Parades, Poems, & Politics
On Independence Day, 1913, a line of floats paraded down Main Street in Norwalk, Connecticut. The Hill sisters and others in the Norwalk Equal Suffrage League designed and decorated one of the floats to show an idealized family scene. The tableau centered on “a mother sitting with her children grouped around her, a cradle by her side, she sewing and the children playing games and reading.” The float was crowned with “a twelve foot sign painted in purple and green letters on a white back ground.” The sign read:
Mother mends our stockings,
Mother mends our coat,
May be mother could mend some laws
If mother had a vote.
To win the vote, suffragists first needed to convince the public that women deserved the right. Appearing in an Independence Day parade, the float implied that suffragists and their movement were patriotic. Women loved their country and could be trusted to serve it equally well as devoted mothers and informed voters. In fact, suffragists had long argued that women voters would actually improve the nation. Their maternal instincts, pure hearts, and higher morals would humanize politics and root out corruption. Suffrage was in society’s best interests, not just women’s.
Another challenge suffragists faced was convincing critics that the vote would not spoil women’s best features or cause them to neglect their domestic duties. To this end, the Norwalk float showed a deserving prospective voter at home and happily engaged in familiar women’s work: sewing, educating children, and raising her family. Rather than suffering under a distracted and overburdened voting mother, suffragists’ argued that children’s health and education would improve with the vote. Essential chores like sewing would continue uninterrupted, too. The float’s final comforting message was that voting women would remain dutiful wives to their husbands: the baby in the cradle proved this.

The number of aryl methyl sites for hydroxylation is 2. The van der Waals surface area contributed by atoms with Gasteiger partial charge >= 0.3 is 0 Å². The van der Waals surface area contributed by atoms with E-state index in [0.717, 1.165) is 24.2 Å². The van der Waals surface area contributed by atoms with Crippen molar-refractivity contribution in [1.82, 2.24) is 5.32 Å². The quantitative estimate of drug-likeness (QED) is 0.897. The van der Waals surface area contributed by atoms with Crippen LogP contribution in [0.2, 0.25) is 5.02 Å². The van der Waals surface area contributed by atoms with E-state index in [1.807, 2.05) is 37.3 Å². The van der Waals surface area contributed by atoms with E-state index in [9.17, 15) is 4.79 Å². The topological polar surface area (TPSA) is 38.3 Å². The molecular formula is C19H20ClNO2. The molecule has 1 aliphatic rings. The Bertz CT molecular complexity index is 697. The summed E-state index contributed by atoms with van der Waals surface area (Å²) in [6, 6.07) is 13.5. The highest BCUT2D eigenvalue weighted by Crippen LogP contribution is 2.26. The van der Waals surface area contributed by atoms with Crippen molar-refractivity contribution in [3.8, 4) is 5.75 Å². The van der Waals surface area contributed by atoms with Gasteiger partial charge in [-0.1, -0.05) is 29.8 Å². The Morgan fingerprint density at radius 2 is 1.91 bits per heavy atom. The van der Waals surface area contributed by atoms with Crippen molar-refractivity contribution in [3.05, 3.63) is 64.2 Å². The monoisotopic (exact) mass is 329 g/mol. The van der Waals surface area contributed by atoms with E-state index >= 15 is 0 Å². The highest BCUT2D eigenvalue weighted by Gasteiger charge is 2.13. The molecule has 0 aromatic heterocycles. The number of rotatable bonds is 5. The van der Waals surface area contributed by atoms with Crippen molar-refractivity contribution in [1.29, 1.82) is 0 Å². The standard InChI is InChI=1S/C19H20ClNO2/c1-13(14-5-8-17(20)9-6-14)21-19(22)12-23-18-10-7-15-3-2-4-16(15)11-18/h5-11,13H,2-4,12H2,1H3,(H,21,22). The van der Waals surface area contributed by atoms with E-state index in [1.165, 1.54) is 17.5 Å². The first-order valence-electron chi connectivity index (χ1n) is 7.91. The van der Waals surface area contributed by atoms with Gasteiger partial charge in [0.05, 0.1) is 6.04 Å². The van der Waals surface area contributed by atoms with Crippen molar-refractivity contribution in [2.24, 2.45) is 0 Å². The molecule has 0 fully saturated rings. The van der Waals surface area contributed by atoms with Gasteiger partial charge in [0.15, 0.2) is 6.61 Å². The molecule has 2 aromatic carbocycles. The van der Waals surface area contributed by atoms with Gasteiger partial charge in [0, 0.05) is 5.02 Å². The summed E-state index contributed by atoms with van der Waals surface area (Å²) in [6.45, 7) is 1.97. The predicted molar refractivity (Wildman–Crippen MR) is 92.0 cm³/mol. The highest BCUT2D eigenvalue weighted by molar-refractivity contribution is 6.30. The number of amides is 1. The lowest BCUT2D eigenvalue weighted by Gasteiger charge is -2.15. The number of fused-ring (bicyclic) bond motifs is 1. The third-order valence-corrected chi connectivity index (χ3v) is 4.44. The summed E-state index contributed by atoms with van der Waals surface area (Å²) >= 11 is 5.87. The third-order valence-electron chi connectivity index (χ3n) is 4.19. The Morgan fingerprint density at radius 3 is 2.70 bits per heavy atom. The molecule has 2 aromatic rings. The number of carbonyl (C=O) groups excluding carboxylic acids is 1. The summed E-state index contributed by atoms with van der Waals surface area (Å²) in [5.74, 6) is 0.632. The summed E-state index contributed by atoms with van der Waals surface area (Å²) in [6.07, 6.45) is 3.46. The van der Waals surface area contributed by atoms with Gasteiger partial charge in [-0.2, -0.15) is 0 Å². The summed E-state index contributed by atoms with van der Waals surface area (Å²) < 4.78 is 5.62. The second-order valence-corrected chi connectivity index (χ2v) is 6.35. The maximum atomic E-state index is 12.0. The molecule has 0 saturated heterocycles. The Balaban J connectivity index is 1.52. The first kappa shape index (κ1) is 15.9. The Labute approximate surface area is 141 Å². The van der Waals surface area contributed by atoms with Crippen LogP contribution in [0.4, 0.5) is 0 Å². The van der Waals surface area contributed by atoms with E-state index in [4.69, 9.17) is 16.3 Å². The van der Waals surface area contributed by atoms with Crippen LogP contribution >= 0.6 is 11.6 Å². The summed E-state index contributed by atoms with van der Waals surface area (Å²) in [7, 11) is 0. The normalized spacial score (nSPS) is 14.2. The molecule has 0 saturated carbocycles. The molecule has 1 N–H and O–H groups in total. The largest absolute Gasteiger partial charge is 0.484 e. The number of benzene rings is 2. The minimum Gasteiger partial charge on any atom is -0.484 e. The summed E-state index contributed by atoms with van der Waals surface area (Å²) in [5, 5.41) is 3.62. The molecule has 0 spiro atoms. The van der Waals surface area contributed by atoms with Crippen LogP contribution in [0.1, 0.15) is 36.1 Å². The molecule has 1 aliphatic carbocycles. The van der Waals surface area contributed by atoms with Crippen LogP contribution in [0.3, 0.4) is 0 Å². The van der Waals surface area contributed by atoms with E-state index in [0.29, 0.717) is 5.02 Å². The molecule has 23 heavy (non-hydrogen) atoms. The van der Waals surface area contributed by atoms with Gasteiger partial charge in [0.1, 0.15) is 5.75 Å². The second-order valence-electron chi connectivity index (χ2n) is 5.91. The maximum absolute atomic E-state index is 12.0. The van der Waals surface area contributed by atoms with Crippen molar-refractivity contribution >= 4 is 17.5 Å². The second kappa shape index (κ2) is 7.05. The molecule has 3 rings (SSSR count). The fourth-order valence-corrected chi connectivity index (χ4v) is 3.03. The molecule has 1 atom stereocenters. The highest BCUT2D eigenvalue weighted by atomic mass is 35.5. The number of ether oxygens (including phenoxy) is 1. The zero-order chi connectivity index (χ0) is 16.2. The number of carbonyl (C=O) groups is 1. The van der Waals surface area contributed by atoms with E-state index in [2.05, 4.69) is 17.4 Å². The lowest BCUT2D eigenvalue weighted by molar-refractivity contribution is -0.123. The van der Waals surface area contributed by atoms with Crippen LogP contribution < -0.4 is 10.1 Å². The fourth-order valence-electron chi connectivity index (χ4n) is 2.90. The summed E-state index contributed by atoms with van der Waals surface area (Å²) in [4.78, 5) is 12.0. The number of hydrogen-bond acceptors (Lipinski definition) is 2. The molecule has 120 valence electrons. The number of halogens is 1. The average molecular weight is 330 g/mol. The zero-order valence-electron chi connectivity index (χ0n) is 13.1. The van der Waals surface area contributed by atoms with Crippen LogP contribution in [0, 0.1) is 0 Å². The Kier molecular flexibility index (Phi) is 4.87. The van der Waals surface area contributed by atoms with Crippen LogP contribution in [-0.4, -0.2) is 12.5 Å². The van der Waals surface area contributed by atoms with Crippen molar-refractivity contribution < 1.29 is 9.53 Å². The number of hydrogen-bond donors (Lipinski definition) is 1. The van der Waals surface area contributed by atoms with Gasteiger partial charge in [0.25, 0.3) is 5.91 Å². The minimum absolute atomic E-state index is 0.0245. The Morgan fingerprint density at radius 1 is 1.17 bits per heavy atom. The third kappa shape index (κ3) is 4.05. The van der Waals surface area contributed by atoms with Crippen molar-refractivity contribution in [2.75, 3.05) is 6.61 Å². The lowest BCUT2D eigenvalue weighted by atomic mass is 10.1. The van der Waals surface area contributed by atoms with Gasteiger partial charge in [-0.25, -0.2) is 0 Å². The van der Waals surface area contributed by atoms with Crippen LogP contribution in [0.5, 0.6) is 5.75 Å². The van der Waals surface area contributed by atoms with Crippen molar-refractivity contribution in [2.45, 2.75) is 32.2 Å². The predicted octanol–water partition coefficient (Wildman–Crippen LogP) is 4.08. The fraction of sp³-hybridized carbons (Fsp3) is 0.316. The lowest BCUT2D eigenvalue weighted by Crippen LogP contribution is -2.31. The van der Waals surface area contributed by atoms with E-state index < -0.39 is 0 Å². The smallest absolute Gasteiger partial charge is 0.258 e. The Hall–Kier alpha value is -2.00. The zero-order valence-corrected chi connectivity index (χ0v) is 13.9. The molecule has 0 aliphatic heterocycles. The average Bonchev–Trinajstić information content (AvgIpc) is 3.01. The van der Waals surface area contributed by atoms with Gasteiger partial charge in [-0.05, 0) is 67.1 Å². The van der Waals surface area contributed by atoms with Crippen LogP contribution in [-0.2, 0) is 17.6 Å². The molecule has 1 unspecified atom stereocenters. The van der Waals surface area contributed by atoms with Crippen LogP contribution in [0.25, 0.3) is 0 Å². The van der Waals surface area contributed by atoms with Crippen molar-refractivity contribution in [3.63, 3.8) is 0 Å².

We know the messages of this float appealed to women in Wilton, because Hannah Ambler wrote out its “Mother mends” rhyme in her diary sometime that year, possibly after reading the slogan in a Connecticut Woman Suffrage Association newsletter. Perhaps she recognized herself in the rhyme. After all Hannah was the mother of two sons, she had done her fair share of sewing, and she prided herself on her good sense and commitment to self-improvement and social work. On top of that she managed a farm and a whole host of rental properties. And she would prove her good citizenship by donating to the Wilton Library Association building fund in 1918 and by purchasing Liberty Bonds and working with the Red Cross during World War I. If anyone deserved the vote, Hannah Ambler did.
With slightly different wording and sung to a now forgotten tune, the “Mother mends” rhyme was a hit across the nation in the summers of 1912 and 1913. It appeared in Independence Day parades, suffrage marches, and newspaper reports from Maryland, Illinois, and Ohio, through Kansas, Kentucky, and Montana. Here in Wilton and in neighboring Norwalk, the slogan and accompanying float inspired local women and state level organizers alike. Its impact on the undecided and on anti-suffragists is less clear.
Not all calls for women’s suffrage in the early 1910s were as diplomatic. The winter before “Mother mends” first became popular, Elsie Hill gave a speech on “Chiffon Politics” in Washington, D.C., to the First Congressional Club of mothers, wives, sisters, and daughters of United States congressmen. Speaking as Congressman Ebenezer Hill’s daughter, Elsie criticized the club’s focus on “flimsy politics” and part-time social work, urging its members to adopt “some fine, substantial material” instead. If suffrage was too radical, they should at least use their privileged position in politics to demand changes leading to women’s “intellectual and social development.” Women owed it to themselves, and not just to society or their husbands, to win the vote, influence politics, and improve the world.